Blockchain: what is it? | Engineering Techniques

Distributed over the Internet, a “blockchain” is an ordered, decentralized and tamper-proof database thanks to cryptography. Each Blockchain user becomes a trusted third party. No central organization governs its operation. Enough to strengthen authentication and traceability in many areas.

In the late 1960s, there were the Shadoks who spent hours using their Cosmopompe intended to pump cosmogol 999. Today, “miners” spend several hours verifying the transactions of a block of a ” chain of blocks”, the famous Blockchain. These blocks contain transactions (write operations to the chain) that are in a specific order.

The best known use is the virtual currency Bitcoin, the first Blockchain created in 2008. Nine years later, Bitcoin is still blacklisted by countries or organizations. With a recurring argument: illegal transactions are favored by the anonymity it gives to its users.

Certified transactions

Beyond this controversy, a Blockchain represents an iconoclastic solution. It could “revolutionize” different sectors of activity and in particular all the “trusted” intermediaries responsible for verifying the identity of a person by taking a more or less high commission in the process.

This ordered database makes it possible to certify all the information and make it indisputable. The transaction can be certified by the community, even if all the difficulty is to define in the P2P field what are the limits of this community. “The integrity of the chain is guaranteed by cryptography. Any modification is detectable by all. Please note that I said any modification. The channel does not distinguish between “legitimate” or “illegitimate” modification”, specifies Stéphane Bortzmeyer (R&D engineer at the French Association for Internet naming in cooperation – Afnic), on his blog.

Another fundamental principle of a Blockchain: decentralization. The chain is “verifiable by all and controlled by no one”. When two people want to organize a transfer of money between them (it can be a matter of paying for a purchase or making a transfer for a family member), they each have a public key (a code) and another private one to send and receive money.

Recorded in the form of a computer code, this operation joins others which form a “block”. The latter appears in the giant Blockchain database. “All Blockchain users have this same register and each time someone writes something in it, it is replicated throughout the network”, specifies François Dorléans, director of operations of the French start-up Stratumn, who relies on Blockchain technology to create tools for businesses. This is where the famous “miners” come in, who, like the Shadoks, activate their machine to verify block transactions (to ensure, for example, that A has the necessary funds to send to B). The key is compensation.

Another singularity, the blockchain is public. “Anyone can create a node overnight, which will automatically download and verify the chain, with all the data it contains,” explains Stéphane Bortzmeyer.

Spot fake drugs

What applications could benefit from such particularities? They are very varied, both general public and professional. In the first case, the Blockchain facilitates money transfers between individuals. No need to go to a specialized counter, a simple internet connection and a smartphone are enough. Sending costs are drastically reduced (maximum 1% against 5 to 15%), and the currency formats that can be used are much wider. Several start-ups aim to “uberize” Western Union and others. Music platforms like Spotify and Deezer as well as record companies could also be affected: rights management would be done in real time and without going through intermediaries.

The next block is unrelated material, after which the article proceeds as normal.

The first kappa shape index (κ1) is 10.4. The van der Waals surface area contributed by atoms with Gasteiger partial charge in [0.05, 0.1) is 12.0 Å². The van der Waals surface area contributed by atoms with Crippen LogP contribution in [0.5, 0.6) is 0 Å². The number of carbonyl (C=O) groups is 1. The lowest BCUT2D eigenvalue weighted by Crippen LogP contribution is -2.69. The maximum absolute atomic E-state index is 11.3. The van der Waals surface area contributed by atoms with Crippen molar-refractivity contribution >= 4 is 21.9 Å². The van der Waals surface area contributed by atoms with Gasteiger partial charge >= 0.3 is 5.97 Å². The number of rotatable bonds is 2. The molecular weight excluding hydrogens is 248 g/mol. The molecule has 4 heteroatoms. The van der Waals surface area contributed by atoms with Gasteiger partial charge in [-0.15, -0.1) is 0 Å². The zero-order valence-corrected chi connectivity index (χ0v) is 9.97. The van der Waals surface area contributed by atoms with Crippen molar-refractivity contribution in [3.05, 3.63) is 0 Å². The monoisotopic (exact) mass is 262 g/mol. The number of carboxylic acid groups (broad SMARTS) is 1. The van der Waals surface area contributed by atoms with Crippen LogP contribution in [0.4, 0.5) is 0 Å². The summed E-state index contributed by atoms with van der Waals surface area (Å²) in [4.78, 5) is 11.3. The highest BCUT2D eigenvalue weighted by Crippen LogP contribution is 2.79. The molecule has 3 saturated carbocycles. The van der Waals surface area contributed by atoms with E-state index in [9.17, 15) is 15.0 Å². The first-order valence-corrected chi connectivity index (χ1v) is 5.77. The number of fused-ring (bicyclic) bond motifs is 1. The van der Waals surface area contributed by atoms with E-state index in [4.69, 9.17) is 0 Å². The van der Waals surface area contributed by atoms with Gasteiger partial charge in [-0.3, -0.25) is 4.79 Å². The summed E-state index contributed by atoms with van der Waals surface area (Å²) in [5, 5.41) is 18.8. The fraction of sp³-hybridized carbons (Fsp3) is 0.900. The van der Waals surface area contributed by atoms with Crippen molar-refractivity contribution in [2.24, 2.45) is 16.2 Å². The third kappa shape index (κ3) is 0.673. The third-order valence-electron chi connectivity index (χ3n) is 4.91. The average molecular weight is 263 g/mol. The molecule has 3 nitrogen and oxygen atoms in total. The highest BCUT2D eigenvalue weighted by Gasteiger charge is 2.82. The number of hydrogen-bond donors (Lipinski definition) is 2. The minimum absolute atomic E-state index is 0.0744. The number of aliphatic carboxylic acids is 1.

But it is the professional applications which should multiply, in particular in finance and energy. The creation of tamper-proof transaction registers would be very useful in many areas requiring optimized traceability of objects and products. Food and health could benefit from this. A health scandal like that of horse meat and counterfeit medicines would be limited, if not impossible. Good news, because according to the World Health Organization, fake medicines are the cause of 700,000 deaths per year. The French blockpharma start-up is in this niche. Its solution allows you to instantly check the authenticity of the medicine box purchased via your smartphone. This reinforced authentication would also be very useful for digital identity (cadastre, bank, transport, birth and death certificates, etc.).

Quite slow transactions

In Africa, but also in Latin America, many countries do not have cadastres, or at least reliable cadastres. The NGO Bitland has announced the launch of a digital cadastre project in Ghana by allowing landowners to survey their land via GPS and register their land deeds on a Blockchain.

But a Blockchain is not a panacea either. This solution has some limitations. The main ones are its relative slowness (more than ten minutes to record a transaction) and its energy cost (it mobilizes a lot of computers). It is also the target of pirates. If they can’t tamper with the blockchain, they are able to spot flaws in apps to embezzle money.

But the impact of these disadvantages seems very minimal compared to the advantages offered by this decentralized system.

By Philip Richard

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Blockchain: what is it? | Engineering Techniques

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